How Lufthansa Makes It Easier for Hackers to Steal Miles

A hacker stole more than 25,000 miles from my Lufthansa Miles & More account last week. Based on previous experience when reporting fraud to other companies, as I called the Miles & More U.S. phone line, I expected either to be connected with their fraud office or to be contacted by them as soon as possible, in order to get to the bottom of the incident.

Almost a week later, I’m still waiting.

Many airlines have taken measures in the last couple of years to prevent hacking of frequent-flier accounts. Lufthansa’s Star Alliance partner, United Airlines, for example, used to allow logging into an account simply with a four-digit PIN code. It no longer does, having realized that hackers have ways of figuring out such a number — after all, the possible combinations are limited.

Lufthansa, however, seems not to have received that message. You can still log into a Miles & More account with a five-digit PIN code. That was what someone — a Russian hacker, apparently — did last Monday…

Airlines wake up to benefits of mileage redemption for unsold seats

IMG_0439There are few more frustrating aspects of being loyal to an airline or a global alliance than the inability to redeem the miles you’ve worked hard to earn for what are known as award flights. There is, however, something even worse: Airlines choosing to send out flights with empty seats rather than make some of them available for mileage redemption.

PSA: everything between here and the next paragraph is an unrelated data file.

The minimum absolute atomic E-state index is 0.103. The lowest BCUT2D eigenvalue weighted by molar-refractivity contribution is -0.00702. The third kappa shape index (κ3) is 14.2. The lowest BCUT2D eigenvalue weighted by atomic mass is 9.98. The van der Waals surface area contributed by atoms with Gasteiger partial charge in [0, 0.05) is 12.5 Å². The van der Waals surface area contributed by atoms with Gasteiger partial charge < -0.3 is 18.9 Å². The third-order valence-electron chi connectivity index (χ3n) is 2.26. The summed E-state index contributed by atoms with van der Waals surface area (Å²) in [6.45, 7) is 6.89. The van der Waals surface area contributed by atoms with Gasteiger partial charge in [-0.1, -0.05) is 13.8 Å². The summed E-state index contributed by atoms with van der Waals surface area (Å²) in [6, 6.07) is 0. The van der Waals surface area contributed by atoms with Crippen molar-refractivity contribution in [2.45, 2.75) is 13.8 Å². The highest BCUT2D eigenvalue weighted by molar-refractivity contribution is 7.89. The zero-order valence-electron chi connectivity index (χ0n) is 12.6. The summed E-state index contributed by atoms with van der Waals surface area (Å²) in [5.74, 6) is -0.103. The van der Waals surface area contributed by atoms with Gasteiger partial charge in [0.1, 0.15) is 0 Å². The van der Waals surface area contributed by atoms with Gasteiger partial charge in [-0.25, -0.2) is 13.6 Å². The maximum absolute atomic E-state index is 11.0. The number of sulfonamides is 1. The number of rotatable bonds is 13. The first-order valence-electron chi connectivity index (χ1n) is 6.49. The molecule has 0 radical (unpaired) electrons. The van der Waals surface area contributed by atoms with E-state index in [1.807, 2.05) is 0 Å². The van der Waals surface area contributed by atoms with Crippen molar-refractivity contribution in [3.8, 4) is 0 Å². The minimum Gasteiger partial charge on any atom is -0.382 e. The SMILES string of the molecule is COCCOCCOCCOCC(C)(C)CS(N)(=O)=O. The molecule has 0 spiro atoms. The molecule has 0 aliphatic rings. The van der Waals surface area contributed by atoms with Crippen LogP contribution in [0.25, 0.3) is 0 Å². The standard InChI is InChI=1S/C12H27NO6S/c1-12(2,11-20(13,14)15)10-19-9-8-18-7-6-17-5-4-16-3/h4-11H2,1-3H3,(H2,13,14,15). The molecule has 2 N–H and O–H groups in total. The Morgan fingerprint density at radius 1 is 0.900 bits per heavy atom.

I’m referring to saver award levels, not those that require double or triple miles. As it is, round-trip saver awards require as many as hundreds of thousands of miles these days.

Last week, I called out Air New Zealand, one of the worst offenders — particularly in Business Class — on Twitter. With a few hours left until its Los Angeles-London flight on Feb. 2, there were six unsold Business seats. Yet not one of them was available on miles. On the same flight the next day, 16 Business seats were open — again, no award space. The coach cabin was wide open on both days, so the carrier wasn’t protecting Business seats to accommodate a so-called oversell in economy…
 
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Singapore Airlines’ maddening perfection

Singapore Airlines topped yet another industry ranking this week, and while it usually deserves the awards it wins, there are a few aspects of the way it does business that drive some customers and partner-carriers crazy. Still, don’t expect those practices to change anytime soon.

The latest awards were bestowed by Britain’s Business Traveller Magazine. Singapore was named best airline overall and also won best economy and business class. Best first class went to Emirates, probably because of the shower on its Airbus 380 aircraft. I have yet to meet anyone who has flown Singapore and didn’t like it, regardless of which cabin they were in. It has long been the world’s leading carrier in hard-product innovation and luxury, often years ahead of its competitors…